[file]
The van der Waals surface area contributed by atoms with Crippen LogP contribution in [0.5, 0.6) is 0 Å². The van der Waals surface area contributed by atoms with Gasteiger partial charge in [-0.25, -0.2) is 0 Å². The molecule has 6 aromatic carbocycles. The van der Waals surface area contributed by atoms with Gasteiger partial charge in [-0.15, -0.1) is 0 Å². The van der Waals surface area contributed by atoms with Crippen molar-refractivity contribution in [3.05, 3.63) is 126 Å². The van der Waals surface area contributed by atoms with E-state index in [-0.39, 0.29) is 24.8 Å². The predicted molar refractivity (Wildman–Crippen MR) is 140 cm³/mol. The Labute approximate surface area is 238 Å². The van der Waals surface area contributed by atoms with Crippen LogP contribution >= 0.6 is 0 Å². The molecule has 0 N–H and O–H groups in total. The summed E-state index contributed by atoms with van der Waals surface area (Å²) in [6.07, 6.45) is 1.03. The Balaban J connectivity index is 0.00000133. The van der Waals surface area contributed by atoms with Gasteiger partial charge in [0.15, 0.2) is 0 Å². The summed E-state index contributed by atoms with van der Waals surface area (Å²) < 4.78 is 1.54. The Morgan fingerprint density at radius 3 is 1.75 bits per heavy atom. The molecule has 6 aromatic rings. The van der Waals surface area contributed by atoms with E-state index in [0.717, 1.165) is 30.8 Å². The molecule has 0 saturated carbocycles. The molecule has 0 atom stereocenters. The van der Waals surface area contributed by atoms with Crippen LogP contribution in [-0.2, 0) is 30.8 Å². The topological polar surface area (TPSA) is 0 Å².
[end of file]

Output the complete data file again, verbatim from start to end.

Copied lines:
The van der Waals surface area contributed by atoms with Crippen LogP contribution in [0.5, 0.6) is 0 Å². The van der Waals surface area contributed by atoms with Gasteiger partial charge in [-0.25, -0.2) is 0 Å². The molecule has 6 aromatic carbocycles. The van der Waals surface area contributed by atoms with Gasteiger partial charge in [-0.15, -0.1) is 0 Å². The van der Waals surface area contributed by atoms with Crippen molar-refractivity contribution in [3.05, 3.63) is 126 Å². The van der Waals surface area contributed by atoms with E-state index in [-0.39, 0.29) is 24.8 Å². The predicted molar refractivity (Wildman–Crippen MR) is 140 cm³/mol. The Labute approximate surface area is 238 Å². The van der Waals surface area contributed by atoms with Crippen LogP contribution >= 0.6 is 0 Å². The molecule has 0 N–H and O–H groups in total. The summed E-state index contributed by atoms with van der Waals surface area (Å²) in [6.07, 6.45) is 1.03. The Balaban J connectivity index is 0.00000133. The van der Waals surface area contributed by atoms with Gasteiger partial charge in [0.15, 0.2) is 0 Å². The summed E-state index contributed by atoms with van der Waals surface area (Å²) < 4.78 is 1.54. The Morgan fingerprint density at radius 3 is 1.75 bits per heavy atom. The molecule has 6 aromatic rings. The van der Waals surface area contributed by atoms with E-state index in [0.717, 1.165) is 30.8 Å². The molecule has 0 saturated carbocycles. The molecule has 0 atom stereocenters. The van der Waals surface area contributed by atoms with Crippen LogP contribution in [-0.2, 0) is 30.8 Å². The topological polar surface area (TPSA) is 0 Å².